> position that ultimately matters.
>
> If the block size is increased to 8MB and things get demonstrably a whole
> lot worse, then you will have a solid leg to stand on. In that case we can
> always do another hard fork later to reduce the block size back to
> something smaller, and henceforth the block size will never be touched
> again.
>
> On 4 August 2015 at 11:35, Jorge Timón <
> bitcoin-dev at lists.linuxfoundation.org> wrote:
>
>> On Fri, Jul 31, 2015 at 4:58 PM, Mike Hearn <hearn at vinumeris.com> wrote:
>> >> How more users or more nodes can bring more miners, or more
>> importantly,
>> >> improve mining decentralization?
>> >
>> >
>> > Because the bigger the ecosystem is the more interest there is in taking
>> > part?
>>
>> As explained by Venzen, this is a non-sequitur.
>>
>> > I mean, I guess I don't know how to answer your question.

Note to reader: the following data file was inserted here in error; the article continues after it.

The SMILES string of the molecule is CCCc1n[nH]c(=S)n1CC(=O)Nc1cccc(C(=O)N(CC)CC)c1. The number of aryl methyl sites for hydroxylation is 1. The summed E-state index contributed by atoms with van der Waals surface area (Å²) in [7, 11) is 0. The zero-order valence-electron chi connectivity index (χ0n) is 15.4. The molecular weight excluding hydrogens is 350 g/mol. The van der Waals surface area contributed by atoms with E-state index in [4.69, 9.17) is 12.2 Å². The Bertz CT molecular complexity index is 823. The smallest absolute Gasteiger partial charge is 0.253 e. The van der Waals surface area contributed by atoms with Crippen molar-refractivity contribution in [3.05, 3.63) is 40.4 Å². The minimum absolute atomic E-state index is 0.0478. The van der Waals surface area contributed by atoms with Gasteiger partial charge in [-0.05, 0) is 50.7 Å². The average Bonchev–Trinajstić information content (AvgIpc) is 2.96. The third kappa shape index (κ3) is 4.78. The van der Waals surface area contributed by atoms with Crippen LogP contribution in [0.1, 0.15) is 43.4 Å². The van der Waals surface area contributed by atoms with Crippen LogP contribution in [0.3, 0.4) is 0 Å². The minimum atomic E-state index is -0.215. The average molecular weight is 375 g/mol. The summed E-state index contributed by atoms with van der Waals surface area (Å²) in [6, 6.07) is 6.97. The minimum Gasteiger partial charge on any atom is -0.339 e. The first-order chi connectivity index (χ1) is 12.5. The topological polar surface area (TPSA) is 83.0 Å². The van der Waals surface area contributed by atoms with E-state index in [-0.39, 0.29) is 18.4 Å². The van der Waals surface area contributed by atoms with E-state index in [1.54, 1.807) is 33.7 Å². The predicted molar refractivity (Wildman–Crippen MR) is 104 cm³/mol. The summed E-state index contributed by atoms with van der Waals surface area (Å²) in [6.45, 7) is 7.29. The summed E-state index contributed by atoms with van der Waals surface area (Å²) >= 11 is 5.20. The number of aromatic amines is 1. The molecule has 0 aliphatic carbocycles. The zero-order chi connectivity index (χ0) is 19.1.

>>
>> I don't know the answer either, that's fine. It's the opposite
>> question that I've been insistently repeating and you've been
>> (consciously or not) consistently evading.
>> But that's also fine because I believe you finally answer it a few lines
>> below.
>>
>> > When Bitcoin was
>> > new it had almost no users and almost no miners. Now there are millions
>> of
>> > users and factories producing ASICs just for Bitcoin.
>>
>> The emergence of a btc price enabled the emergence of professional
>> miners, which in turn enabled the emergence of sha256d-specialized
>> hardware production companies.
>> Nothing surprising there.
>> By no means it consitutes an example of how a bigger consensus sizes
>> can cause less mining centralization.